Francisco, Esther, and baby Sayid
When Nicaraguan women give birth, they say, “Da la luz.” It means give the light.” I adore that phrase. Three simple words that signify hope, love, and anticipation of a bright future…a shining star is born.
Esther went into labor right on schedule. I was hoping that she would bring forth the light on Cory’s birthday. On our walk to the local hospital I asked Francisco, “Can you attend the birth of your baby?” “I do not think I can help Esther because men are not permitted in the delivery room,” he responded. What a shame, I thought, because a birth is a family affair. “Maybe you can ask the doctora if you can be with Esther when she gives the light,” I said.
We parted a blue sheet that separated the waiting room full of coughing people from the patients, and entered the labor-in-process room. Six beds lined the light green room, each with an assortment of bed linens the women were required to bring for their beds. Frayed posters hung on the walls displaying various birth-control methods and the importance of breast feeding. Francisco wasn’t allowed to enter the room, so he stood at the doorway.
Esther was sitting on the bed close to the open window. “It’s so hot in here,” she panted. I looked for a fan. Nada. The beds were full of women in an array of labor or post delivery. Two mothers-to-be were chatting with their families, another mother was nursing her newborn, and one woman, in heavy labor, was moaning, while her mother stood behind her cradling her limp body.
“I brought you water, food, and a few gifts for the baby,” I told Esther. There are no cafeterias in the hospitals in Nicaragua. In fact, the patients bring everything…sheets..pillows…food…everything. Esther called to Francisco standing in the hallway. “Did you remember to bring rags?” Rags? My imagination was running wild. Rags? “Did you remember to bring me a loose dress when I give the light?” she yelled. ” I forgot to bring rags and a dress,” Francisco lamented. “No problemo,” I said. “I’ll call Ron and he can pick you up on his motorcycle and take you to your house.”
Meanwhile, the sweat was rolling off my eyebrows and into my eyes. “Esther, let’s go outside and sit under the mango trees,” I pleaded. I called Ron, he was on his way, and we settled into 3 metal chairs under the mango trees eating ice cream. “Francisco, ask Esther if she knows how to breathe and how the labor process works,” I asked because Francisco speaks English, too. “She says, the doctora told her to breathe deep and she will tell her when to push..nothing more,” he translated. So, with Francisco’s help, I explained everything in vivid detail, and we practiced breathing through her contractions.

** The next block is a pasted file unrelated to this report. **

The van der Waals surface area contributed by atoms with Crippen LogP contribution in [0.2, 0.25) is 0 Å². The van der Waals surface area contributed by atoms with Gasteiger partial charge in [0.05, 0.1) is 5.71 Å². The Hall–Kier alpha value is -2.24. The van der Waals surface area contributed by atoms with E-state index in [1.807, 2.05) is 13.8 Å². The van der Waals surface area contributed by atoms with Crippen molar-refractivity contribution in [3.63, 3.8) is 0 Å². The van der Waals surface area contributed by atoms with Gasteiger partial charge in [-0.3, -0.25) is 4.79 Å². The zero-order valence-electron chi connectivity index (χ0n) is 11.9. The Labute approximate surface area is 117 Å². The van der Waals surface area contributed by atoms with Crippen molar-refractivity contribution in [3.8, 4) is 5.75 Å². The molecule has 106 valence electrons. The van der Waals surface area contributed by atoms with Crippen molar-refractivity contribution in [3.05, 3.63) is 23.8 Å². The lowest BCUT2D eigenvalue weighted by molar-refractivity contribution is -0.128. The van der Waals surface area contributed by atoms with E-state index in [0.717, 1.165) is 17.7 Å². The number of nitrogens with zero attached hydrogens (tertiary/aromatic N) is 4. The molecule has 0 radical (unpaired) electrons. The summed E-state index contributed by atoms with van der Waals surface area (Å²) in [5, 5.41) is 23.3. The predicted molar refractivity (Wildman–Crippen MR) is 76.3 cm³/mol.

A friend of Francisco’s delivered a plastic bag with more food and a special cactus drink for Esther. Apparently, this Pitaya cactus juice lubricates the birth canal and it is also good for a man’s prostate. “Francisco, when Esther gives the light, will they give her any pain medication or anything?” I wondered. “No,” Francisco stated emphatically, “It is illegal. The baby is delivered naturally with no pain medications.”
When Francisco returned from his house with all of the necessities, Esther was in heavy labor and it was getting dark. Francisco asked the doctora if he could attend the birth, and she replied with surprise and delight, “No man has ever attended a birth before. It will be a first!”
Ron and I returned home, and Francisco lovingly attended to Esther. Sayid was born early in the morning on Cory’s birthday. Esther and I now share a special bond. We both gave forth the light on the same day, 28 years apart.
Francisco spent the night at our house. Esther’s family spent the night with Esther and baby Sayid at the hospital. I made a big chocolate cake to celebrate our bonds and births of our children on the same day. We invited our neighbors and sang happy birthday in Spanish, then in English. Once again, I am humbled and awed to be sharing our lives and our lights with my gracious Nicaraguan community.